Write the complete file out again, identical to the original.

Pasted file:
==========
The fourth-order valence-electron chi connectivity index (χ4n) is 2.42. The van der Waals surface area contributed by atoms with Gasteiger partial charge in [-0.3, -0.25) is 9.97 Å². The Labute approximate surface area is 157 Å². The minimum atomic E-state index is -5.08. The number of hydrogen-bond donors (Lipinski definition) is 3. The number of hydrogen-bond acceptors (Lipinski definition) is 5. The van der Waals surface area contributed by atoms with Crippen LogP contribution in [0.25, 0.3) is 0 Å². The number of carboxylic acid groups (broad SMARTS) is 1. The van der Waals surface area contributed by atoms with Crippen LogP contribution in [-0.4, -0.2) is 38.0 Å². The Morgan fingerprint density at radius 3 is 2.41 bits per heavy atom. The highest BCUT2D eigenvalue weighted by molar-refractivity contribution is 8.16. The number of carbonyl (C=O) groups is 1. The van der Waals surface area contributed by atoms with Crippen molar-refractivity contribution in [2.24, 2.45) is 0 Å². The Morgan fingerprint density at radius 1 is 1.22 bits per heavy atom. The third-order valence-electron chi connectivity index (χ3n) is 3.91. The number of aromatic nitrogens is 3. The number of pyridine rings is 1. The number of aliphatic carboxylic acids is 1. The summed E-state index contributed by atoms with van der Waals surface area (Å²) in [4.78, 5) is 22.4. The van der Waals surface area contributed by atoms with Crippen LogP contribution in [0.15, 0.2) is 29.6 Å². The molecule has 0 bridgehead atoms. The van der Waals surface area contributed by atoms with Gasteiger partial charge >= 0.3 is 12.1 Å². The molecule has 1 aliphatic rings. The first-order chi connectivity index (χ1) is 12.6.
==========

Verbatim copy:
The fourth-order valence-electron chi connectivity index (χ4n) is 2.42. The van der Waals surface area contributed by atoms with Gasteiger partial charge in [-0.3, -0.25) is 9.97 Å². The Labute approximate surface area is 157 Å². The minimum atomic E-state index is -5.08. The number of hydrogen-bond donors (Lipinski definition) is 3. The number of hydrogen-bond acceptors (Lipinski definition) is 5. The van der Waals surface area contributed by atoms with Crippen LogP contribution in [0.25, 0.3) is 0 Å². The number of carboxylic acid groups (broad SMARTS) is 1. The van der Waals surface area contributed by atoms with Crippen LogP contribution in [-0.4, -0.2) is 38.0 Å². The Morgan fingerprint density at radius 3 is 2.41 bits per heavy atom. The highest BCUT2D eigenvalue weighted by molar-refractivity contribution is 8.16. The number of carbonyl (C=O) groups is 1. The van der Waals surface area contributed by atoms with Crippen molar-refractivity contribution in [2.24, 2.45) is 0 Å². The Morgan fingerprint density at radius 1 is 1.22 bits per heavy atom. The third-order valence-electron chi connectivity index (χ3n) is 3.91. The number of aromatic nitrogens is 3. The number of pyridine rings is 1. The number of aliphatic carboxylic acids is 1. The summed E-state index contributed by atoms with van der Waals surface area (Å²) in [4.78, 5) is 22.4. The van der Waals surface area contributed by atoms with Crippen LogP contribution in [0.15, 0.2) is 29.6 Å². The molecule has 0 bridgehead atoms. The van der Waals surface area contributed by atoms with Gasteiger partial charge >= 0.3 is 12.1 Å². The molecule has 1 aliphatic rings. The first-order chi connectivity index (χ1) is 12.6.